The cost of moving containers from China has halved in the past three months as a slump in consumer demand has hit exports.
Rates are the lowest in two years, slipping to $3,779 for a 40-foot shipping container going from Shanghai to Los Angeles – the first time it has been under $4,000 since September 2020, according to the Drewry container index.
The index measures the bi-weekly freight rate movements of 40-foot containers across seven major maritime routes.
The value of Chinese exports is expected to continue to slow down, due to factors including soaring inflation, a surging US dollar, central bank interest-rate hikes and trade disruptions due to the war in Ukraine, according to Bloomberg.
“It’s fair to say that the demand outlook for the trans-Pacific and container shipping generally is receding quickly,” said Simon Heaney, senior manager of container research at Drewry.
The Loadstar reports double-digit declines in container spot rates for Asia-Europe and transpacific routes, with further contractions expected before a bounce-back later this year.
Drewry’s Asia-North Europe index fell 10% to $6,027, while Mediterranean ports rates slumped 13%, to $6,419.
Still historically high
Despite these falls, shipping rates remain three times higher than they were pre-pandemic.
Forwarding executives are reporting that a slew of special offers are being made but are wary that rates could rise again if spare capacity is removed from the market.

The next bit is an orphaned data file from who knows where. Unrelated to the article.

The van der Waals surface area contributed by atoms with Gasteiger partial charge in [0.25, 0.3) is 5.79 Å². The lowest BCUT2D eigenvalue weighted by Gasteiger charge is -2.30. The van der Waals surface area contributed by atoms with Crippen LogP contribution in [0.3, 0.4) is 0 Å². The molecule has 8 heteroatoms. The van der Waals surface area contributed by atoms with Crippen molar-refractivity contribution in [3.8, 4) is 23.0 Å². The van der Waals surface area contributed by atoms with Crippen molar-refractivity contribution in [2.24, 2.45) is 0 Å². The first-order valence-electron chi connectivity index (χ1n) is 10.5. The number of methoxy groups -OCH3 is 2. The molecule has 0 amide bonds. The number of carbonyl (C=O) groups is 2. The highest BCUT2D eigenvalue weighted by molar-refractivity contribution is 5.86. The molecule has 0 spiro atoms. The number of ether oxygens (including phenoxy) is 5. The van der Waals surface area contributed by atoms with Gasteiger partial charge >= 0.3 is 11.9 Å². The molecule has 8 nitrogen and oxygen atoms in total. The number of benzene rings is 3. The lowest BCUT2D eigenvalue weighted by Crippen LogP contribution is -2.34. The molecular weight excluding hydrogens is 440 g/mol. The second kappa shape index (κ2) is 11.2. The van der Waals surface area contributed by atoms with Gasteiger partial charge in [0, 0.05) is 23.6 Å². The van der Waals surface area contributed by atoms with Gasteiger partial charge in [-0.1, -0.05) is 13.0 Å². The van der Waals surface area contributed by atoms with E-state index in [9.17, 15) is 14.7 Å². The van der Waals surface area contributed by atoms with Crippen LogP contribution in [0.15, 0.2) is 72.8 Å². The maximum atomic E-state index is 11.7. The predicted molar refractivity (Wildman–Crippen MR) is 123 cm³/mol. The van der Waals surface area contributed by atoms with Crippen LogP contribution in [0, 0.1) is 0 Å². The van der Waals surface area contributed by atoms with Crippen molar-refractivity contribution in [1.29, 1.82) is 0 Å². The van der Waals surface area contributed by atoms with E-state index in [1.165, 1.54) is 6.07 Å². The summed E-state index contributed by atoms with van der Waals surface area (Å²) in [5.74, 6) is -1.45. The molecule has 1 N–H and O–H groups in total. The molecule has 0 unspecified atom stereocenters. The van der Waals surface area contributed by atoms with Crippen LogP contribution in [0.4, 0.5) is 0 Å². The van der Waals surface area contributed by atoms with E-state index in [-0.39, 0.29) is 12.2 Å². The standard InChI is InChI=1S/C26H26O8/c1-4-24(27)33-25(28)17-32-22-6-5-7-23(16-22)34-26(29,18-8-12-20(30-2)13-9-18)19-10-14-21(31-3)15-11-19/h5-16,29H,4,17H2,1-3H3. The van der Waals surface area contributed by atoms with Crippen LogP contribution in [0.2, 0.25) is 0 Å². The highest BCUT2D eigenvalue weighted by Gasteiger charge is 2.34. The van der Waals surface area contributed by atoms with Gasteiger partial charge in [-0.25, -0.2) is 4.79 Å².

Seatrade Maritime News reports a slew of falling rates, despite lines aggressively pulling ships from major trades ahead of China’s so-called ‘Golden Week’ of public holidays at the beginning of October.
The lead up to Golden Week typically sees a boost in rates, but Judah Levine, head of research at Freightos, told Hellenic Shipping News that the holiday is unlikely to offer any support to rates this year.
He noted that ocean charter rates – the price carriers pay to lease a vessel – are also falling.
“Falling spot rates could put pressure on some smaller carriers who are now stuck with expensive charter rates taken on to offer new transpacific services back when spot rates were sky high,” he said.
As previously covered in the IOE&IT Daily Update, shipping companies such as Maersk has predicted a slowdown in the second half of 2022, after two years of posting record profits during the pandemic.